Coast Guard’s newest rescue swimmer: Woodland’s Andrew Bishop became a rescue swimmer last week at Coast Guard Air Station Kodiak in Alaska, with the help of the Make-A-Wish foundation. He reached his dream and we couldn’t be more proud.
The 8-year-old grew to love the idea from a trip to Florida where he befriended a rescue swimmer from Air Station Miami. It’s clear that Andrew made many more friends during his trip to Kodiak. Petty Officer 1st Class Keola Marfil said, “I feel lucky to be a part of it, because it’s something he will remember for the rest of his life and it’s something I’ll remember for the rest of my life.”
Capt. Mark Morin, commanding officer of Air Station Kodiak said, “Words cannot express the look on Andrew’s face during his time spent with us and we are proud to have such a wonderful additional to the Air Station family.”
Honorary rescue swimmer Bishop joined the ranks of the U.S Coast Guard and is now on the board at the Aviation Technical Training Center in Kodiak. He was even given an official number, no. 958.5.
Congratulations, Andrew on becoming the Coast Guard’s newest rescue swimmer!
Graduation requirements: High school seniors can breathe a sigh of relief. Passing the dreaded statewide biology test is no longer a graduation requirement, at least until 2021. Governor Jay Inslee signed House Bill 2224 into law on July 7 after being unanimously approved by the Legislature on June 30. We are glad to see more flexibility for students to succeed. Can you imagine excelling in all your classes only to miss graduation from not passing one test?
Some view this bill as “loosening the strings,” making it too easy for students to graduate or not being prepared to enter the workforce. We believe this bill will provide greater opportunities for all students to gain their hard-earned diploma. As of May, approximately 5,900 students had not passed at least one of the required assessments. According to the state superintendent’s office, 3,300 seniors were in limbo needing to pass the biology portion.
Sen. Joe Fain, R-Auburn, vice chairman of the Senate Early Learning and K-12 Education Committee, said this bill will “maintain academic rigor and objective educational standards, while giving teachers more flexibility and students more paths to learn and show what they know.”
Lawmakers have for years been split on state assessments being used as graduation requirements. It’s great to see bipartisan legislation that improves student achievement.
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Oregon in for a tax hike: It looks like more taxes are on the horizon for Oregon residents as lawmakers passed a $5.3 billion plan to upgrade transportation and public transit systems. We have written at length about the negative impacts of tax increases and can’t help but think of senior citizens and low-income residents.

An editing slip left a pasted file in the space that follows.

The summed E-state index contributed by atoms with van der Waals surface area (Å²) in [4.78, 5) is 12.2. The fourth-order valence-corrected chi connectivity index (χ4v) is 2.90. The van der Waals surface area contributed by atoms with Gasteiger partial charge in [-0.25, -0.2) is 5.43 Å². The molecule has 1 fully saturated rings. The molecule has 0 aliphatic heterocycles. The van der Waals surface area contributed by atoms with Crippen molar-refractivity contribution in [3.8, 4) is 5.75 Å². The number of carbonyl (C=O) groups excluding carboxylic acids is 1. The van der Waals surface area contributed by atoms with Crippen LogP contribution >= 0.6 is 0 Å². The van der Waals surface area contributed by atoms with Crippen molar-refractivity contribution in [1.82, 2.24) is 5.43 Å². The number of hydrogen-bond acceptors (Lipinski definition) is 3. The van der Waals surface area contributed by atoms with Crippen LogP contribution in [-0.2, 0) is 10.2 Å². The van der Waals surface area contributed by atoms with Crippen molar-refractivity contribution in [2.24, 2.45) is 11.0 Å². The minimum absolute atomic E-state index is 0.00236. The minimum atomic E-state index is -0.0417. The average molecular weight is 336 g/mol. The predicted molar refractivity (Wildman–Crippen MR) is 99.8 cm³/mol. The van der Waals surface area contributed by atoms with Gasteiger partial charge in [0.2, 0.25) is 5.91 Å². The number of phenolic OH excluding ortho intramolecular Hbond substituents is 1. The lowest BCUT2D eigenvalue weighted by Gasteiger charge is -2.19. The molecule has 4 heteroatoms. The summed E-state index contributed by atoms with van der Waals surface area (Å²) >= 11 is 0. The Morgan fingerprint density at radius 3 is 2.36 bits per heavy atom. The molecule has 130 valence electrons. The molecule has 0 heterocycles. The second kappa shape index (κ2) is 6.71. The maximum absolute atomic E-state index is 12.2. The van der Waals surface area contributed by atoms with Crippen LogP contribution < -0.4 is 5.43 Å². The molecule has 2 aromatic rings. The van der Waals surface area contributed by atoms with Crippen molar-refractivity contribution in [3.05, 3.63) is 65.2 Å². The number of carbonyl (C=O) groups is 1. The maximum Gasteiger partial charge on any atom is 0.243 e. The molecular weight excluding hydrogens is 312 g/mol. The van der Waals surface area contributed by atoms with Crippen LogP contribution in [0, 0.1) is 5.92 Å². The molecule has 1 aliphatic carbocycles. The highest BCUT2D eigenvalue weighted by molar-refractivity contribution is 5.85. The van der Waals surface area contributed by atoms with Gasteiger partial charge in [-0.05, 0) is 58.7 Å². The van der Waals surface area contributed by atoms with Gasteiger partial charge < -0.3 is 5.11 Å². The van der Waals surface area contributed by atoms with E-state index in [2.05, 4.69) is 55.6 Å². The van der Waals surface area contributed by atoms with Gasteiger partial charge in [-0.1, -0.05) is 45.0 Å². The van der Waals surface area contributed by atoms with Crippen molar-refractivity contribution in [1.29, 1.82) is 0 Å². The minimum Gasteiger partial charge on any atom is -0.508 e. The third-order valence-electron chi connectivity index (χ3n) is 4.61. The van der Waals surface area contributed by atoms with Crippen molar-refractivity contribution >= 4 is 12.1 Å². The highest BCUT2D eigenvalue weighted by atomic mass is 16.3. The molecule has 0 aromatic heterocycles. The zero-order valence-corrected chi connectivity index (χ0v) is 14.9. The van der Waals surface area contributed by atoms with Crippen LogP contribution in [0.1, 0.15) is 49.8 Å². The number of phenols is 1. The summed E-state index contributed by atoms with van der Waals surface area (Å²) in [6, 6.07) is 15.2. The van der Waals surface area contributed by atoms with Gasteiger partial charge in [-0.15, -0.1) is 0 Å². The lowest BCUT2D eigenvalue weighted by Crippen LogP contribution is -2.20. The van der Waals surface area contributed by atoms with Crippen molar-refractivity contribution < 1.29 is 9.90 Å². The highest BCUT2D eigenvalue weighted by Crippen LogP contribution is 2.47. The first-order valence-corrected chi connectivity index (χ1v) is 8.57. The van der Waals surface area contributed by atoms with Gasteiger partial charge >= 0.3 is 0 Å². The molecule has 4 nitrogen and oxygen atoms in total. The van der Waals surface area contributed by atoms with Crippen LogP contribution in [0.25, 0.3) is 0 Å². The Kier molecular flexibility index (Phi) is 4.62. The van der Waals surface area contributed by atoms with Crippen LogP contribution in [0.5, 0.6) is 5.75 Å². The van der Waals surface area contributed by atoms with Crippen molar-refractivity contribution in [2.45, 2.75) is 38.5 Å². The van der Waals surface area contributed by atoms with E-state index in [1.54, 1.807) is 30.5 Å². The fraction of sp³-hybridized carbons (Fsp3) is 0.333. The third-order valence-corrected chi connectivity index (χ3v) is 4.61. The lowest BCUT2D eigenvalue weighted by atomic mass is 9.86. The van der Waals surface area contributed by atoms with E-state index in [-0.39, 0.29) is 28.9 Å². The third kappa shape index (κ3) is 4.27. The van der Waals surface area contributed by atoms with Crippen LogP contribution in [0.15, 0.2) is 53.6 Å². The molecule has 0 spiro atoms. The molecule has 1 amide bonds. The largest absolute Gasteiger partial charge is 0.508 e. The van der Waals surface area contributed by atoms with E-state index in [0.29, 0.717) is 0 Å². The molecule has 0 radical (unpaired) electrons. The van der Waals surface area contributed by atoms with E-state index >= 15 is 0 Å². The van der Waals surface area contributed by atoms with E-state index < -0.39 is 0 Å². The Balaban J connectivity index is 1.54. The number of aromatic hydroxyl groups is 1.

House Bill 2017 attends to five areas of concern throughout the state, including plans to reduce traffic congestion, expanding bike paths and repairing roads and bridges. Funding these projects will come at a price. The bill increases gas taxes by 10 percent beginning next year. Vehicles, including recreational and sport utility, will also be subject to a new 0.5 percent hike on purchases, not to mention added registration fees. Even bicycle sales will be subject to a surcharge to fund bike paths.
A rebate program is being created for those that purchase eco-friendly vehicles and is set to generate $12 million annually. This seems like smoke and mirrors. Fuel efficient cars may see higher fees because they generate less gas tax revenue. How many eco-friendly cars have you seen driving around?
District 6 state Sen. Lee Beyer (D-Springfield), co-chair of the Transportation Committee, said, “For too long our system has been falling into disrepair. The investments in House Bill 2017 will move freight more efficiently, reduce congestion in our cities, make our roads and bridges safer and expand mass transit options from border to border.” Under the bill, sections of Highway 217 will be expanded to alleviate congestion.
We agree that roads and bridges need to improve, but why was maintenance put off for so long?
To sweeten the pot, a statewide 0.1 percent payroll tax will hit the workforce. The payroll hike is marketed as “only” $20 annually for the average minimum wage earner, but when you partner all the other fees and additional taxes, much more money is swiped from residents’ pockets.
TriMet is expected to create a low-income fare discount program with the help of the payroll tax. The measure is expected to generate close to $1 billion annually, of which $40 million will be used to fund the TriMet program. Riders who earn 200 percent or less of the federal poverty level will see their fares reduced by 50 percent.
Tax hikes have unintended consequences that are often overlooked. How do you think the homeless population will fare with these additional taxes and fees?